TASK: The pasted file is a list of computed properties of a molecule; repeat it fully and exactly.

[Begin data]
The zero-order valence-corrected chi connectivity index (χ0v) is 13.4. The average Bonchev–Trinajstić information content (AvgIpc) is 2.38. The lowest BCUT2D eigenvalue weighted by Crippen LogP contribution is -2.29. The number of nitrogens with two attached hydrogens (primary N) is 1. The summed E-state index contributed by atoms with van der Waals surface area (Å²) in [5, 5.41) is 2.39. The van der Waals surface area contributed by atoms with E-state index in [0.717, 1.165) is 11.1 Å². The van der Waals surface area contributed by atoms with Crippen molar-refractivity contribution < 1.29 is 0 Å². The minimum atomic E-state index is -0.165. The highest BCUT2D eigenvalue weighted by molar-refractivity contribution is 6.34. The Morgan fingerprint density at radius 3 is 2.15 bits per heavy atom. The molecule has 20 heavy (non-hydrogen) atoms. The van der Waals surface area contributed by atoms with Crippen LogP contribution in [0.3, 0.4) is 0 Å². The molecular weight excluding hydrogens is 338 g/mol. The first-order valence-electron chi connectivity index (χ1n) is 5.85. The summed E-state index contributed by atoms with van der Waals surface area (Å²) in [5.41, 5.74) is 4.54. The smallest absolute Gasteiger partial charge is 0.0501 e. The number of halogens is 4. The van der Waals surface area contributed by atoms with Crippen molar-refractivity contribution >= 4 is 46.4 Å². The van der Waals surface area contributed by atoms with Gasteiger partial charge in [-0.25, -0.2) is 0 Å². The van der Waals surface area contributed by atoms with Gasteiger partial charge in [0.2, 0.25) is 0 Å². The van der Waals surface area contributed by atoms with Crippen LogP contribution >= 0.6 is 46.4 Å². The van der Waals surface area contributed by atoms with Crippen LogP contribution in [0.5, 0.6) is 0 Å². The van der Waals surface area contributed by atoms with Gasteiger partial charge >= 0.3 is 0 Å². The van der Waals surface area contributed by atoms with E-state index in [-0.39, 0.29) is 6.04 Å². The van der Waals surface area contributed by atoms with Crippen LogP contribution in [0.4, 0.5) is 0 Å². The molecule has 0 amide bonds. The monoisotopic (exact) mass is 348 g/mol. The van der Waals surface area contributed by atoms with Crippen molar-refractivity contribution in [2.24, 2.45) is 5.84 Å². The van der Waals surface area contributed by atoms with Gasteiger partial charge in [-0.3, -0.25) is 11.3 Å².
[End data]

The zero-order valence-corrected chi connectivity index (χ0v) is 13.4. The average Bonchev–Trinajstić information content (AvgIpc) is 2.38. The lowest BCUT2D eigenvalue weighted by Crippen LogP contribution is -2.29. The number of nitrogens with two attached hydrogens (primary N) is 1. The summed E-state index contributed by atoms with van der Waals surface area (Å²) in [5, 5.41) is 2.39. The van der Waals surface area contributed by atoms with E-state index in [0.717, 1.165) is 11.1 Å². The van der Waals surface area contributed by atoms with Crippen molar-refractivity contribution < 1.29 is 0 Å². The minimum atomic E-state index is -0.165. The highest BCUT2D eigenvalue weighted by molar-refractivity contribution is 6.34. The Morgan fingerprint density at radius 3 is 2.15 bits per heavy atom. The molecule has 20 heavy (non-hydrogen) atoms. The van der Waals surface area contributed by atoms with Crippen LogP contribution in [0.3, 0.4) is 0 Å². The molecular weight excluding hydrogens is 338 g/mol. The first-order valence-electron chi connectivity index (χ1n) is 5.85. The summed E-state index contributed by atoms with van der Waals surface area (Å²) in [5.41, 5.74) is 4.54. The smallest absolute Gasteiger partial charge is 0.0501 e. The number of halogens is 4. The van der Waals surface area contributed by atoms with Crippen molar-refractivity contribution >= 4 is 46.4 Å². The van der Waals surface area contributed by atoms with Gasteiger partial charge in [-0.25, -0.2) is 0 Å². The van der Waals surface area contributed by atoms with Gasteiger partial charge in [0.2, 0.25) is 0 Å². The van der Waals surface area contributed by atoms with Crippen LogP contribution >= 0.6 is 46.4 Å². The van der Waals surface area contributed by atoms with Crippen LogP contribution in [0.5, 0.6) is 0 Å². The van der Waals surface area contributed by atoms with Gasteiger partial charge >= 0.3 is 0 Å². The van der Waals surface area contributed by atoms with E-state index in [-0.39, 0.29) is 6.04 Å². The van der Waals surface area contributed by atoms with Crippen LogP contribution in [0.4, 0.5) is 0 Å². The molecule has 0 amide bonds. The monoisotopic (exact) mass is 348 g/mol. The van der Waals surface area contributed by atoms with Crippen molar-refractivity contribution in [2.24, 2.45) is 5.84 Å². The van der Waals surface area contributed by atoms with Gasteiger partial charge in [-0.3, -0.25) is 11.3 Å².